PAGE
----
And though this consideration should not be used for the protection of a usurped liberty of fastening upon God, so arbitrarily and at random, what we please (as indeed what so gross absurdity might not any one give shelter to by such a misapplication of it?) we ought yet to think is seasonably applied when we find ourselves urged with difficulties on one hand and on the other, and apprehend it hard with clearness and satisfaction to ascribe to God what we also find it not easy to ascribe. Nor would it be less unfit to apply it for the patronage of that slothfulness wherein our discouraged minds are sometimes too prone to indulge themselves. To which purpose I remember somewhat very apposite in Minucius Felix, that many through the mere tediousness of finding out the truth, do rather, by a mean succumbency, yield to the first specious show of any opinion whatsoever, than be at the trouble, by a pertinacious diligence, of applying themselves to a thorough search. Though the comprehension of our minds be not infinite, it might be extended much farther than usually it is, if we would allow ourselves with patient diligence to consider things at leisure, and so as gradually to stretch and enlarge our understandings. Many things have carried the appearance of contradiction and inconsistency, to the first view of our straitened minds, which afterwards, we have, upon repeated consideration and endeavor, found room for, and been able to make fairly accord, and lodge together.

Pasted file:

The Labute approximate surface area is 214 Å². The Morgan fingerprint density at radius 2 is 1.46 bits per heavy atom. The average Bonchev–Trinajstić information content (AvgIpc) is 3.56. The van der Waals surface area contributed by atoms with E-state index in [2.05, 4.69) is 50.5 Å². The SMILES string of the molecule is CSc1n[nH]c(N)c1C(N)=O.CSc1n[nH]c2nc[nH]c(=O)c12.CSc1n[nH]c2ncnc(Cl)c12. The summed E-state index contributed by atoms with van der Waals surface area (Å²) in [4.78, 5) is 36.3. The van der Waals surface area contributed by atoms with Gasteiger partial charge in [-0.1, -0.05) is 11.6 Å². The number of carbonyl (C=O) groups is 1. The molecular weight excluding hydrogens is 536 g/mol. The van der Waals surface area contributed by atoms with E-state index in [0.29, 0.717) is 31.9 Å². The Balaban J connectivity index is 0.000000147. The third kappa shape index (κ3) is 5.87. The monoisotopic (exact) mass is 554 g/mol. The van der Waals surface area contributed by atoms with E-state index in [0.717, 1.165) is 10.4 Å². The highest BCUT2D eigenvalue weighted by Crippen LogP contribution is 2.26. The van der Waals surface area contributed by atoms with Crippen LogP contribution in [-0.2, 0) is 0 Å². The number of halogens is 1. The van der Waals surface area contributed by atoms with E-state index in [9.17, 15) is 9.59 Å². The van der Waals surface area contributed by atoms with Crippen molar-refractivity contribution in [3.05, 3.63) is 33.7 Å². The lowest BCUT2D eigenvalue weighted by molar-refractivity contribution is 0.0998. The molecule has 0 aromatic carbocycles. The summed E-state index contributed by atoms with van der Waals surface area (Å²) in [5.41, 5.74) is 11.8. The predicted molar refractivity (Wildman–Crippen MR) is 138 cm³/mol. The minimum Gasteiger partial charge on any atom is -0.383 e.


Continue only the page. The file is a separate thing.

Especially we should take heed lest it be excluded by over-much conceitedness, and a self-arrogating pride, that disdains to be thought not able to see through every thing, by the first and slightest glance of a haughty eye; and peremptorily determines that to be unintelligible, that an arrogant, uninstructed mind hath only not humility enough to acknowledge difficult to be understood. When it is too possible some may be overprone to detract from God what really belongs to him, lest any thing should seem detracted from themselves; and impute imperfection to him rather than confess their own; and may be so over-ascribing to themselves, as to reckon it a disparagement not to be endured, to seem a little puzzled for the present, to be put to pause, and draw breath awhile, and look into the matter again and again; which, if their humility and patience would enable them to do, it is not likely that the Author of our faculties would be unassisting to them, in those our inquiries which concern our duty towards himself. For though, in matters of mere speculation, we may be encountered with difficulties whereof perhaps no mortal can ever be able to find out the solution, (which is no great prejudice, and may be gainful and instructive to us,) yet, as to what concerns the object of our religion, it is to be hoped we are not left in unextricable entanglements; nor should think we are, till we have made our utmost trial; the design being not to gratify our curiosity, but to relieve ourselves of uncomfortable doubtfulness in the matter of our worship, and (in a dutiful zeal towards the blessed object thereof) to vindicate it against the cavils of ill-minded men.
John Howe, "The Reconcilableness of God's Prescience of the Sins of Men, with the Wisdom and Sincerity of His Counsels, Exhortations, and Whatsoever Means He Uses to Prevent Them," in The Works of John Howe (Morgan, PA: Soli Deo Gloria Publications, 1990), 2:476–478.


Some of the writings of John Howe can be found online HERE.

September 22, 2006

R. B. Kuiper (1886–1966) Quote on God's Bona Fide Offer